Why Being A Control Freak Is Actually Not Too Bad

I’m a recovering control-freak. 

When I was a kid I liked to sort my crayons in rainbow-rhythm in my pencil case. I also remember that I used to set my alarm for 6 a.m. to pack my backpack, make my bed and clean my room before I went to school. I was only 9 years old.

My mother taught me how to clean and how to get all the crumbs from the table with only one wipe. I’m still amazed when I see other people’s attempt to wipe a table, throwing a million crumbs on the floor and leaving half of them glued on it. I must confess that in these moments I have to hold myself back to not teach people how to wipe tables properly.

Once I had a conversation with my best friend about how the toilet paper roll should be hung up on the toilet paper hanger and we both agreed that there is only one right way. In case you don’t know it, here is a picture :-)

Although I’m getting better at allowing others to wipe their tables in their own way, I’m still particular about a lot of things. For example do I find it necessary to hang up a wet dish cloth after using it. I’m disgusted if I have to fish a dirty cloth out of the sink that has been marinated in cold coffee, gravy and other liquids for hours. 


As you can imagine, there is a lot of potential for fights if you live together with a control freak like me. My excuse to get mad over things like a wet cloth used to be: 


“It’s common sense.” 


When I met my boyfriend in 2011, two completely different worlds collided and I found out that a lot of things that I see as “common sense” are not necessarily “common sense” for him.

How you perceive what is “normal” and the expectations you have towards your environment are influenced by your culture, your upbringing and your lifestyle. 


Now, instead of denying the fact that I’m trying to control my environment, my new hobby is to accept all the things about myself that are annoying and to see them from a different perspective. 


Like Marianne Williamson says: “We are healed by the wound getting obvious.” So if I accept the part of me that is controlling instead of pretending it’s not there, it will eventually disappear.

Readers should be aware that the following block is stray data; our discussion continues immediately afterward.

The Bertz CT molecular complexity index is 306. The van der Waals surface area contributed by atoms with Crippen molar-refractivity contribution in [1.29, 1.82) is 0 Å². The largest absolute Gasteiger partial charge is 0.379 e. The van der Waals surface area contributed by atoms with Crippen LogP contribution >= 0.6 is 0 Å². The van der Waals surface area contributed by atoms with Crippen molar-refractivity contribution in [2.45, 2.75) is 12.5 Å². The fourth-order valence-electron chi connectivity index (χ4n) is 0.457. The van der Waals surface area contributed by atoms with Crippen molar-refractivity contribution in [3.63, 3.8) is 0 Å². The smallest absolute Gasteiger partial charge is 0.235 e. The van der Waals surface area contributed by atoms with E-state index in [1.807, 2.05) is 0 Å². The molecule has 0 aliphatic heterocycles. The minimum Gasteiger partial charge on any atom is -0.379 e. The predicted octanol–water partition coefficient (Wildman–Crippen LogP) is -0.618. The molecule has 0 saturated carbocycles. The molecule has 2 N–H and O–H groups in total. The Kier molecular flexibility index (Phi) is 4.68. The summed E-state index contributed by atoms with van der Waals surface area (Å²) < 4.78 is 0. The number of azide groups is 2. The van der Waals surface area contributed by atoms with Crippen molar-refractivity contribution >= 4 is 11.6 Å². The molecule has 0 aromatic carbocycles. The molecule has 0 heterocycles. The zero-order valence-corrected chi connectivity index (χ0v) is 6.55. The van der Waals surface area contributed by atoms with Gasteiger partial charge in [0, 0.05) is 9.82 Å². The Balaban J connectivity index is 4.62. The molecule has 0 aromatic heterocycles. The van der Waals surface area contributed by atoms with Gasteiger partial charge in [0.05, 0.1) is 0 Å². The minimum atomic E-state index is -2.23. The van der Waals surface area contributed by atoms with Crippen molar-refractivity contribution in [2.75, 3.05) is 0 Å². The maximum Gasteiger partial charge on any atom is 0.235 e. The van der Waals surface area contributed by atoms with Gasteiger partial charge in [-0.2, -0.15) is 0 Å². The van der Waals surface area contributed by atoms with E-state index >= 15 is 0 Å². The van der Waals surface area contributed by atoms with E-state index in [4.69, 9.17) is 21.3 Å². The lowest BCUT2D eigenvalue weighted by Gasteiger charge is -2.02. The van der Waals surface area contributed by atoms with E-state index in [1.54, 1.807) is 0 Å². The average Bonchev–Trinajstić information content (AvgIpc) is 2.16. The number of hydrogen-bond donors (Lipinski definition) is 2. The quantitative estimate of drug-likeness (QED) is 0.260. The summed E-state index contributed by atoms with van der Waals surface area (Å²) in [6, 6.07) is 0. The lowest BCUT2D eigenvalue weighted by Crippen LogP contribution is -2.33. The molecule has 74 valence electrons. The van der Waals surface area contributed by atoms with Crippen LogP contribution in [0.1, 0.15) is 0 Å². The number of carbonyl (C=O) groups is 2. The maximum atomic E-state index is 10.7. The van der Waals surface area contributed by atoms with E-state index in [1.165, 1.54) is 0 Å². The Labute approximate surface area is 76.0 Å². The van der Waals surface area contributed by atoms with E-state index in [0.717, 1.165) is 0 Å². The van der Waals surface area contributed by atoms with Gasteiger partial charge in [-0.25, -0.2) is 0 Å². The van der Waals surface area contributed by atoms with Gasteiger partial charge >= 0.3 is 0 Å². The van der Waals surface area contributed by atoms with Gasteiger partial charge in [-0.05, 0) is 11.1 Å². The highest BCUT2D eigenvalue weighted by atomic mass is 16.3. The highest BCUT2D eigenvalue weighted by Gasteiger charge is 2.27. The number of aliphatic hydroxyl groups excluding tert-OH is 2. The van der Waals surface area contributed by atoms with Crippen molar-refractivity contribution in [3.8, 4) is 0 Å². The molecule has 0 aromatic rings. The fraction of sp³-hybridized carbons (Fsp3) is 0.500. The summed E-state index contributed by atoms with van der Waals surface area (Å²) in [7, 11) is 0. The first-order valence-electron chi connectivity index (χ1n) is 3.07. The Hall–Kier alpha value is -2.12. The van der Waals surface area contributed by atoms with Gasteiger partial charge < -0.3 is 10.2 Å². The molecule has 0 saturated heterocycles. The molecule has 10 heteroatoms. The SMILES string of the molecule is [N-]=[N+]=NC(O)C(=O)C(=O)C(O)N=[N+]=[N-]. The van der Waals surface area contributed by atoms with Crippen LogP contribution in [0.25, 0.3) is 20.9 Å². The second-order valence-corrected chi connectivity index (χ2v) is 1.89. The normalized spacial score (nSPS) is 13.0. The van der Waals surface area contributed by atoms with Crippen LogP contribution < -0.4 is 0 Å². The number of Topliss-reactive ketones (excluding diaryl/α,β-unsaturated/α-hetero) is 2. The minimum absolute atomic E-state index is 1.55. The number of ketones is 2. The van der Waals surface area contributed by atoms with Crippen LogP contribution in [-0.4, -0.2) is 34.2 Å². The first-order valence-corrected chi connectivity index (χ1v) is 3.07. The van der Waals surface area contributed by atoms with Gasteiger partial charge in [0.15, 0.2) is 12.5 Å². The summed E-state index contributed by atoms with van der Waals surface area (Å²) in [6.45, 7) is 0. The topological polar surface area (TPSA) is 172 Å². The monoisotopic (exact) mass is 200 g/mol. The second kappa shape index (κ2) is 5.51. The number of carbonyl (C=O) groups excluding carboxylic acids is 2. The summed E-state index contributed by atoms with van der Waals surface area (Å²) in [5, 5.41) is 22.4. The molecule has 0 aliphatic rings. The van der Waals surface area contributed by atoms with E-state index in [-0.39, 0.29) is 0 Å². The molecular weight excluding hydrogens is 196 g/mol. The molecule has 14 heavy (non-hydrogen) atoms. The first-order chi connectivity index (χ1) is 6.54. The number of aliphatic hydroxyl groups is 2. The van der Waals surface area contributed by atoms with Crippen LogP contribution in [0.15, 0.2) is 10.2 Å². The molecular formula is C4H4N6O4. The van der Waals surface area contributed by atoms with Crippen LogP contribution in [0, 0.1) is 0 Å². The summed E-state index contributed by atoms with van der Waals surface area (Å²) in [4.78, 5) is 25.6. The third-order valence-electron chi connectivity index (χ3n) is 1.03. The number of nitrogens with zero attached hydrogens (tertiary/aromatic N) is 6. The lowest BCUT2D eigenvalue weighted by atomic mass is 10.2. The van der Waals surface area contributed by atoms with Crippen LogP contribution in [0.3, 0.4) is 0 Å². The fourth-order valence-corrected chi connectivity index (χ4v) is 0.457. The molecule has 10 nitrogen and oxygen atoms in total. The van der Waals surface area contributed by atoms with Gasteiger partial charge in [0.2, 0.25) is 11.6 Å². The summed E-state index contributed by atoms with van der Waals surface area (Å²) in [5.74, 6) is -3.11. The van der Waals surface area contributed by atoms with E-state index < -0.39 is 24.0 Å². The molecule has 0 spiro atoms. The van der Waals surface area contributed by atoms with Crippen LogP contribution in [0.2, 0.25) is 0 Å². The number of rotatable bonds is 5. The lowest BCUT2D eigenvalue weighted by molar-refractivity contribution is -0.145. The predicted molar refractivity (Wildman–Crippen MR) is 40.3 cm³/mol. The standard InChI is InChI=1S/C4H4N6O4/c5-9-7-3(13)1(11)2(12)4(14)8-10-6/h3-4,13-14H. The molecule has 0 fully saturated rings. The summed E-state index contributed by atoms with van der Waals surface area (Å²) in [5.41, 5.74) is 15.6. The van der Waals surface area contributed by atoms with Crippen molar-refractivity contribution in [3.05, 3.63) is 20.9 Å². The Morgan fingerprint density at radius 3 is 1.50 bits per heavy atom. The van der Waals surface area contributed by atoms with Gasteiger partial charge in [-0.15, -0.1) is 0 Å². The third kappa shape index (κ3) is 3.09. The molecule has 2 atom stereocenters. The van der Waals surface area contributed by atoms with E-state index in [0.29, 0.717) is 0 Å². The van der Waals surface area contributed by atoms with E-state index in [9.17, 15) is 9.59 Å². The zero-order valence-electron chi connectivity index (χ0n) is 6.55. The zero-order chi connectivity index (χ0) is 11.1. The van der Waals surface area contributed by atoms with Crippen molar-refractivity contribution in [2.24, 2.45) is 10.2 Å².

This works with everything that you don’t want to look at, like feelings of fear, guilt, insecurity etc. Once you can say to yourself: "Yes, my behaviour is stupid." or "Yes, I’m afraid of this or that” or “Yes, I’m a control freak."…it's already on its way out of your system.


Here is the truth:

Denial strengthens your weaknesses.

Acceptance resolves them.


Did I mention that me being a control freak saved a few people’s lives? As I said earlier, I used to get up at 6 a.m. before school. One morning I got up and looked out of the window, when I saw red, orange and yellow flames coming out of our neighbours' apartment. The fire was already reaching out of the windows. I immediately called the Fire Department and it was just in time so that the fire didn’t jump over to other apartments from the same house. 


Maybe you drive other people nuts with your stupidity, your weaknesses and your imperfections. But at the same time, they make you so adorable. When I think of good friends, I remember the stupid little habits they have and this makes me miss them even more. 


If you’re a control freak like me, accept it! Admit it! Laugh about it and try to see the good in it!


And if you wanna know how to control your control freak, I found a really good article from Kate Britt about the Art of Inefficiency


If this article made you smile and you can relate to it, share it with your friends and family.  


With love,

Weekly sermons about

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